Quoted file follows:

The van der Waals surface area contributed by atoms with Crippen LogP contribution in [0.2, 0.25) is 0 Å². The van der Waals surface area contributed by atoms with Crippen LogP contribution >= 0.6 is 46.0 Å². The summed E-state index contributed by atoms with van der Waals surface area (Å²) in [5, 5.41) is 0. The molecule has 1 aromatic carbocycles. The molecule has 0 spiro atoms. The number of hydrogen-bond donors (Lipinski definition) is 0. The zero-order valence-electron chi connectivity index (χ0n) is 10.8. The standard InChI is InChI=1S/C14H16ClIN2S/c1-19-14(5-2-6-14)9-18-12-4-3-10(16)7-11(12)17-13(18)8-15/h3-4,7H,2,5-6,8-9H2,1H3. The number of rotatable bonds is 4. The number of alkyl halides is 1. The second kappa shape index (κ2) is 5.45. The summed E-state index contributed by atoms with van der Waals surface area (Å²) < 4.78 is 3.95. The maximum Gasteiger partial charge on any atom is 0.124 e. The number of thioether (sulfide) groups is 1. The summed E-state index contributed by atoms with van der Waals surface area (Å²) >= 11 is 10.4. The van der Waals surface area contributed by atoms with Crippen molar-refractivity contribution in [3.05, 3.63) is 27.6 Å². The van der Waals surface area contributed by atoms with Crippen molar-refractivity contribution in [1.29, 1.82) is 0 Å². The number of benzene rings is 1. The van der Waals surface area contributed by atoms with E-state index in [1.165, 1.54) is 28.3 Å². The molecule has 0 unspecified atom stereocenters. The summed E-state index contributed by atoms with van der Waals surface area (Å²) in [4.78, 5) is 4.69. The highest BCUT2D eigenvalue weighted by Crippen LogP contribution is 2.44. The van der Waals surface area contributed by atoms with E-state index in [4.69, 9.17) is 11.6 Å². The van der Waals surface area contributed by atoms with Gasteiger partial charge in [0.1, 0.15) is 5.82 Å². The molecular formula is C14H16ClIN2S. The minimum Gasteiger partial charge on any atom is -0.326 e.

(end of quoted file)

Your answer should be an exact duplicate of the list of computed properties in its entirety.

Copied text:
The van der Waals surface area contributed by atoms with Crippen LogP contribution in [0.2, 0.25) is 0 Å². The van der Waals surface area contributed by atoms with Crippen LogP contribution >= 0.6 is 46.0 Å². The summed E-state index contributed by atoms with van der Waals surface area (Å²) in [5, 5.41) is 0. The molecule has 1 aromatic carbocycles. The molecule has 0 spiro atoms. The number of hydrogen-bond donors (Lipinski definition) is 0. The zero-order valence-electron chi connectivity index (χ0n) is 10.8. The standard InChI is InChI=1S/C14H16ClIN2S/c1-19-14(5-2-6-14)9-18-12-4-3-10(16)7-11(12)17-13(18)8-15/h3-4,7H,2,5-6,8-9H2,1H3. The number of rotatable bonds is 4. The number of alkyl halides is 1. The second kappa shape index (κ2) is 5.45. The summed E-state index contributed by atoms with van der Waals surface area (Å²) < 4.78 is 3.95. The maximum Gasteiger partial charge on any atom is 0.124 e. The number of thioether (sulfide) groups is 1. The summed E-state index contributed by atoms with van der Waals surface area (Å²) >= 11 is 10.4. The van der Waals surface area contributed by atoms with Crippen molar-refractivity contribution in [3.05, 3.63) is 27.6 Å². The van der Waals surface area contributed by atoms with Crippen molar-refractivity contribution in [1.29, 1.82) is 0 Å². The number of benzene rings is 1. The van der Waals surface area contributed by atoms with E-state index in [1.165, 1.54) is 28.3 Å². The molecule has 0 unspecified atom stereocenters. The summed E-state index contributed by atoms with van der Waals surface area (Å²) in [4.78, 5) is 4.69. The highest BCUT2D eigenvalue weighted by Crippen LogP contribution is 2.44. The van der Waals surface area contributed by atoms with E-state index in [4.69, 9.17) is 11.6 Å². The van der Waals surface area contributed by atoms with Gasteiger partial charge in [0.1, 0.15) is 5.82 Å². The molecular formula is C14H16ClIN2S. The minimum Gasteiger partial charge on any atom is -0.326 e.